18 Resources Indiana Residents Should Know About Paying for College
Did you know that one of the top universities in Indiana gives first-year students over $36 million in funding every year?
Did you know you could be getting internship experience during college in return for financial aid?
And that’s not all that Indiana has to offer to students who want to go to college. As a resident of Indiana, you have many options to help fund your education. Let’s go through these options step-by-step.
Step 1: Apply for Federal Funding
Your first step in applying for financial aid begins with a form known as the FAFSA, which stands for the Free Application for Federal Student Aid. FAFSA is how the federal government distributes over $150 billion of government funding to students nationwide, so make sure you take advantage of this financial resource.
However, even though FAFSA is an essential form to obtain tuition aid, many people find it difficult to complete it because it’s confusing and lengthy. That’s why we’ve come up with a step-by-step guide to completing the FAFSA questions to help you get through the form as easily as possible.
Step 2: Apply for State Funding and Scholarships
While the FAFSA can be an incredible resource, you should also look into state resources that may apply to you.
For example, you should look at the website of the Indiana Commission for Higher Education,which distributes scholarships and grants. And remember, you don’t need to pay back scholarships and grants so you should make sure that you apply to any and that you are eligible for!
Let’s take a look at some of the scholarships available to Indiana residents.
Indiana scholarships include:
Other state scholarships include scholarships for spouses and children of military and public safety officers (scroll down to view these scholarships once you click on the link).
There are also many grants that are offered to Indiana residents.
Indiana grants include:
- Frank O’Bannon Grant is Indiana’s main need-based tuition aid program.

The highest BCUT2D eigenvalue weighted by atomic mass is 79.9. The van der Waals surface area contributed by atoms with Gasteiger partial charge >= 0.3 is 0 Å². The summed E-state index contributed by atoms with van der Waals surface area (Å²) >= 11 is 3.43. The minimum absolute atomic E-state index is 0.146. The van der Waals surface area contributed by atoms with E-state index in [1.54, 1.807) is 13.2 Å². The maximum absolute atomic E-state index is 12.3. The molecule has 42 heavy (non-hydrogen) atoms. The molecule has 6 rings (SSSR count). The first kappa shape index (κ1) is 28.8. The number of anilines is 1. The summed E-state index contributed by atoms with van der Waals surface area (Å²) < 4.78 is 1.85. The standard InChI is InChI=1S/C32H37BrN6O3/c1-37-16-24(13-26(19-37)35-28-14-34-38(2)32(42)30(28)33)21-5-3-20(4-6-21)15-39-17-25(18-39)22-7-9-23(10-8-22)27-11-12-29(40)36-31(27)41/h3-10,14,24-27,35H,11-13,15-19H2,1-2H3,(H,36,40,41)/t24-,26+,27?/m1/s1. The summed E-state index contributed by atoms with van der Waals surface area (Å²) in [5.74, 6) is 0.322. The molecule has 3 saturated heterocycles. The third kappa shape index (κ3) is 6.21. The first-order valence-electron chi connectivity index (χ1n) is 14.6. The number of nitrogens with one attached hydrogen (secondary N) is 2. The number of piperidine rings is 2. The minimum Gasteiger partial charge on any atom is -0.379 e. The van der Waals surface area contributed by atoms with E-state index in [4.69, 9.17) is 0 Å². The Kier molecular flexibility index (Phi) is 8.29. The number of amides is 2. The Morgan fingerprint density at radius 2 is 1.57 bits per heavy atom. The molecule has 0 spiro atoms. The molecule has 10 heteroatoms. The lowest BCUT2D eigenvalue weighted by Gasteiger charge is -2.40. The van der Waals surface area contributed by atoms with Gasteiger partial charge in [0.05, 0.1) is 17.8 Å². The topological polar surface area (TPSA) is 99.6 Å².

- EARN Indiana (Employment Aid Readiness Network) is a work-study program that gives students career experience, as well as financial help, through paid internships.
- Student Teaching Stipend for High-Needs Fields grants financial aid to students who want to teach in a “high-needs” field, such as middle or high school level math, science, or special education.
Earline S. Rogers Student Teaching Stipend for Minorities presents qualified, student minorities with a stipend for participating in student teaching or a school administration internship.
Step 3: Apply for Institutional, Local, and National Scholarships
While the state of Indiana has many financial opportunities to support your college education, there are even more opportunities to receive funding through institutional, local, and national scholarships.
A great way to discover new scholarships and grants that you might be eligible to receive is by going to the financial aid websites of the colleges or universities that you are applying to.
Take for example Purdue University’s scholarship webpage. Purdue has many scholarships broken down into five different categories: scholarships based on financial need, scholarships based on leadership and/or service, scholarships based on special interests, departmental scholarships, and private scholarships.
Similarly, the University of Notre Dame gives financial assistance to 76% of undergraduate students, giving over $36 million of need-based aid to first-year students. Additionally, the university gives over $1.8 million in merit-based scholarships to first-year students. For example, the Besio Family Scholarship provides $25,000 per year of aid to students of the College of Engineering or of the College Business who demonstrate high academic achievement, personal character, and community service.
You can also talk to your guidance counselor to check if any local scholarships and grants are available to you, such as any activity or leadership-based scholarships for students in your area. Remember, the more research you do the better, so make sure you look into all of these options!
Step 4: Apply for a Private Loan
Finally, if you find that you need additional financial assistance to cover tuition costs, you should consider taking out a student loan. Finding the right lender with the right rate can be challenging—but is obviously extremely important. That’s why we’ve compiled a list of the best banks for private student loans.
You can also use our free NitroScore tool to help get a better idea of what your financial situation will be after college based on your school, major, financial aid, and savings. Nitroscore can help you make smart loan decisions based on loan repayment forecasts and your projected income.
Using NitroScore and our step-by-step guide, you will be able to apply to college as a more informed applicant and be ready to take on your future!